- Production: Infected animal biproducts, acquired toxins from predation and consumption of other sick animals, or pollutants of water, soil, and/or air.
- Processing: Contaminated water for cleaning or ice. Germs on animals or on the production line.
- Delivery: Bacterial growth due to uncontrolled temperatures or unclean mode of transport.
- Preparation: Raw food contamination, cross-contamination, unclean work environments, or sick people near food.
Further emerging challenges include, more complex food movement, a consequence of changes in production and supply of imported food and international trade. This generates more contamination opportunities and transports infected products to other countries and consumers. Conjointly, changes in consumer preferences, and emerging bacteria, toxins, and antimicrobial resistance evolve, and are constantly changing the game for food contamination (1,9).
Hence, versatile tests that can identify foodborne illnesses in a rapid, versatile, and reliable way, are top priority.Continue reading “Have No Fear, qPCR Is Here: How qPCR can help identify food contamination”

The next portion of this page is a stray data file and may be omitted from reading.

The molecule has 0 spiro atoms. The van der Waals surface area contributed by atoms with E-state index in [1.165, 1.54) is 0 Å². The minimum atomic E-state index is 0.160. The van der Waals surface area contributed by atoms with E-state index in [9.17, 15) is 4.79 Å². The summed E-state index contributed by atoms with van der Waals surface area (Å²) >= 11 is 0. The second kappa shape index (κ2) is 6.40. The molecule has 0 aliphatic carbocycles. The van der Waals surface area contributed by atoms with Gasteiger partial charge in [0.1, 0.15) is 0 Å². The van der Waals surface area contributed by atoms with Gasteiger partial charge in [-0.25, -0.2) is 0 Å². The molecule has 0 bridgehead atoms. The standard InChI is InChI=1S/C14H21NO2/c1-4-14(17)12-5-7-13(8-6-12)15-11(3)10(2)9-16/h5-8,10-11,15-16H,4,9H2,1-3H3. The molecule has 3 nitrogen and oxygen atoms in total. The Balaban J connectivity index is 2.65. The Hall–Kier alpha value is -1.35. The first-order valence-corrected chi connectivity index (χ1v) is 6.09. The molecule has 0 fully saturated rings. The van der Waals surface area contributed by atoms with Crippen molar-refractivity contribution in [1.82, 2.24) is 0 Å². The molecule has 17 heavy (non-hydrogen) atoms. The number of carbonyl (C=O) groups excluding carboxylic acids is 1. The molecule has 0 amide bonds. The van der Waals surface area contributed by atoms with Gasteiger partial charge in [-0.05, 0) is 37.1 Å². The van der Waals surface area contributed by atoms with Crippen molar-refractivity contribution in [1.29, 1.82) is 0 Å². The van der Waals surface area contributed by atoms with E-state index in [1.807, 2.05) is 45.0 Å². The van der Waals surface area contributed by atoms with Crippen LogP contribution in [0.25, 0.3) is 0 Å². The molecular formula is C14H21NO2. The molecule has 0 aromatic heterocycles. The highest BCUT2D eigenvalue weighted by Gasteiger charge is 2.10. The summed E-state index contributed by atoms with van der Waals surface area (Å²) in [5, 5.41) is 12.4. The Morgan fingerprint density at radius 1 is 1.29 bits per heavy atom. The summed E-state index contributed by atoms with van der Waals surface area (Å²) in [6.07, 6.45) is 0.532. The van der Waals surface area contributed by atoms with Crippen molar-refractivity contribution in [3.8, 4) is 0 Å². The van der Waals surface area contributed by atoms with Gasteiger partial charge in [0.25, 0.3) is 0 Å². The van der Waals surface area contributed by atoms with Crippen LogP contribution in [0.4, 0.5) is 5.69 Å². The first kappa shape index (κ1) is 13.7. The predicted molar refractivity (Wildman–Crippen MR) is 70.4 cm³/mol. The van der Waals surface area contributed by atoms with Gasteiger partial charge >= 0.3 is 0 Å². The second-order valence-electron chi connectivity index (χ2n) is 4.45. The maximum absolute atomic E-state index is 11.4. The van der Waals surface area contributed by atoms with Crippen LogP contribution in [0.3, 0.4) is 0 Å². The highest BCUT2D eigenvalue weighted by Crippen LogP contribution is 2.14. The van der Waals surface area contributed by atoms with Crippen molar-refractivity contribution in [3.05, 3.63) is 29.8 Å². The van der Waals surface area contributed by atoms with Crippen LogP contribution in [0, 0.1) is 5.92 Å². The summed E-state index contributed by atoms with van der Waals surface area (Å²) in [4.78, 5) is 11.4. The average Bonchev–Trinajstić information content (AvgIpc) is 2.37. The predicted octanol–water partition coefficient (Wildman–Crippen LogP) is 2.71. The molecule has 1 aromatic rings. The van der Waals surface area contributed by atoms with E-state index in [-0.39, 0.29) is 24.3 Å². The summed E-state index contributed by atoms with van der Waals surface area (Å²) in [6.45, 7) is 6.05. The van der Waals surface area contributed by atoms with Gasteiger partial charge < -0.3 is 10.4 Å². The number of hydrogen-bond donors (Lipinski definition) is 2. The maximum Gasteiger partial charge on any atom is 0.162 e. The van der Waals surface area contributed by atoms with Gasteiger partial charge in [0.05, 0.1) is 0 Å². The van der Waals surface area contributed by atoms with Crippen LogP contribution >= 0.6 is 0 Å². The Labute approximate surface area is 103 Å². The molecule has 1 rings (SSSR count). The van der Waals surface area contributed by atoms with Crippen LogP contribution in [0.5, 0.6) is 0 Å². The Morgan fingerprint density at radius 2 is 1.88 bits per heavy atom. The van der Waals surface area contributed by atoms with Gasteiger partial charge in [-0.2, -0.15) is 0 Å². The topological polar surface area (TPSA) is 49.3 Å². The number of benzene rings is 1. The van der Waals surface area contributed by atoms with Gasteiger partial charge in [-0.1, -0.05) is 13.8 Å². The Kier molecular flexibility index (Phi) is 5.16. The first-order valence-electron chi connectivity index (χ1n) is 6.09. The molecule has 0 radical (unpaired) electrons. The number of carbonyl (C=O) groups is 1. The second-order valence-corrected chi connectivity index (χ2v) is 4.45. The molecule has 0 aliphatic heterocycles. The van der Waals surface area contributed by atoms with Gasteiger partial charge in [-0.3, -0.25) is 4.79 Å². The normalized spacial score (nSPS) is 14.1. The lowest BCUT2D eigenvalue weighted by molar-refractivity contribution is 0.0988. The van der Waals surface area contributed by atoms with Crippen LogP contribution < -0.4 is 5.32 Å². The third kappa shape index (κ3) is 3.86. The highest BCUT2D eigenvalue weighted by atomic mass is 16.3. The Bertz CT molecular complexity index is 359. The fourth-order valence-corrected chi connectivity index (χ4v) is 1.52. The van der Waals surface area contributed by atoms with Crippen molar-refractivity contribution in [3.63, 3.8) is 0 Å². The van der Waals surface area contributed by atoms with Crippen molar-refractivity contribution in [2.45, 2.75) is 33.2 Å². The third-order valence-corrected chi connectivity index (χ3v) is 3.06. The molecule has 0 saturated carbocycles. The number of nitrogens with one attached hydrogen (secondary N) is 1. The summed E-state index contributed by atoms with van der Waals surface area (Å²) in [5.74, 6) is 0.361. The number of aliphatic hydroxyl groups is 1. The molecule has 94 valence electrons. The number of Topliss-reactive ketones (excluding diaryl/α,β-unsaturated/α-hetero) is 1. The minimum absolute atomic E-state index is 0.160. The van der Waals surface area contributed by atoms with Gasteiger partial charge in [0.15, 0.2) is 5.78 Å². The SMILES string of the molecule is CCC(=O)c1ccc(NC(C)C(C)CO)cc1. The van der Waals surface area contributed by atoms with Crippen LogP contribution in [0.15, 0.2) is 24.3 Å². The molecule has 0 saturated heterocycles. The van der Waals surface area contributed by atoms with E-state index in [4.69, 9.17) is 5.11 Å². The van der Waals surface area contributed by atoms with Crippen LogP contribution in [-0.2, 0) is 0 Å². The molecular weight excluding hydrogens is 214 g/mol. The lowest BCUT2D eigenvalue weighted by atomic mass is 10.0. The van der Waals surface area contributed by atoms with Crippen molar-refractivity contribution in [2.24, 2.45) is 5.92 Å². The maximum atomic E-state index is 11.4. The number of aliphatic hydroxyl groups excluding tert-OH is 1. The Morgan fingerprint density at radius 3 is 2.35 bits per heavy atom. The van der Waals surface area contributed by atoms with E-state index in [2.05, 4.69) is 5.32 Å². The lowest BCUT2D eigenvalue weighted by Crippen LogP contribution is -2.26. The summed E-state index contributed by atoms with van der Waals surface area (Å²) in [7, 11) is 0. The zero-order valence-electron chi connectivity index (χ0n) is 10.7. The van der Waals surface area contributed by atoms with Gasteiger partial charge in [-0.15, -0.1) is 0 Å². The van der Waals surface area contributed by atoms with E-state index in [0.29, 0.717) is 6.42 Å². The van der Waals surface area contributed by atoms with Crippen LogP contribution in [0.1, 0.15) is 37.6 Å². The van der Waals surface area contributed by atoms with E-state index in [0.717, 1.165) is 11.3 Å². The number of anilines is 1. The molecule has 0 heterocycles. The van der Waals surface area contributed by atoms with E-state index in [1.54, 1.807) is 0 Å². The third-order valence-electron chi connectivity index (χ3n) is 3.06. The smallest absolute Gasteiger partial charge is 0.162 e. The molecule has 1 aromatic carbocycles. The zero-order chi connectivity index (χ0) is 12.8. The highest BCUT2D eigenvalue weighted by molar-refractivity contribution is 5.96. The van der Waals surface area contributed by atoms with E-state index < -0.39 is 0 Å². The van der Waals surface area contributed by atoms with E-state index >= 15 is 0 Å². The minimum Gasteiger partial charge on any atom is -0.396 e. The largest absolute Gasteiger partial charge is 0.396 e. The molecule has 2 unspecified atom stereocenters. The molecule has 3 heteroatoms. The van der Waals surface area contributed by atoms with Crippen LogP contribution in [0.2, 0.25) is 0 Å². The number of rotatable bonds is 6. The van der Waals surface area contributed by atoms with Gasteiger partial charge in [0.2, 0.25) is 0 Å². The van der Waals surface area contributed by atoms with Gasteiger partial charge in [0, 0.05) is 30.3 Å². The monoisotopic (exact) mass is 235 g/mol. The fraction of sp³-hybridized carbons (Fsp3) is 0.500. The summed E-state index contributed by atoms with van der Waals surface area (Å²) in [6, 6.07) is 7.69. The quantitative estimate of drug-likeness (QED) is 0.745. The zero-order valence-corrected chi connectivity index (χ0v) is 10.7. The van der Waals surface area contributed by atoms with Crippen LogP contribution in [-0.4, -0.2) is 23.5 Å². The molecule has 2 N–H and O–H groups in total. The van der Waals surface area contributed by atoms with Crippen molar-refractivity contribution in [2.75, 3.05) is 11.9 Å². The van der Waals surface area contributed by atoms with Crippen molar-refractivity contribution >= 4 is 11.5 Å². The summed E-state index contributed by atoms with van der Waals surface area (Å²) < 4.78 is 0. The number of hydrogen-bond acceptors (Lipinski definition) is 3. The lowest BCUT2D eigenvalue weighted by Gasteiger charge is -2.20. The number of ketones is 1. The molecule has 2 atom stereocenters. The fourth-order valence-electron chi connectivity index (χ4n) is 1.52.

Cells, commonly considered the smallest unit of life, provide structure and function for all living things (3).
Because cells contain the fundamental molecules of life, in some situations such as yeast, a single cell can be considered the complete organism. In other situations, for more complex multicellular organisms, a multitude of cells can mature and acquire different, specialized functions (3).
Cells developing specificity are undergoing differentiation, a process where a cell’s genes are either turned “on” or “off” resultant in a more specific cell type. As these differentiated cells start to exhibit their identity, they organize themselves into the tissues, organs, and organ systems integral to the functioning of a multicellular, developing organism. This process in which order and form is created within a developing organism is referred to as morphogenesis (5).Continue reading “Cell Tracking Using HaloTag: Why are Scientists Chasing Cells?”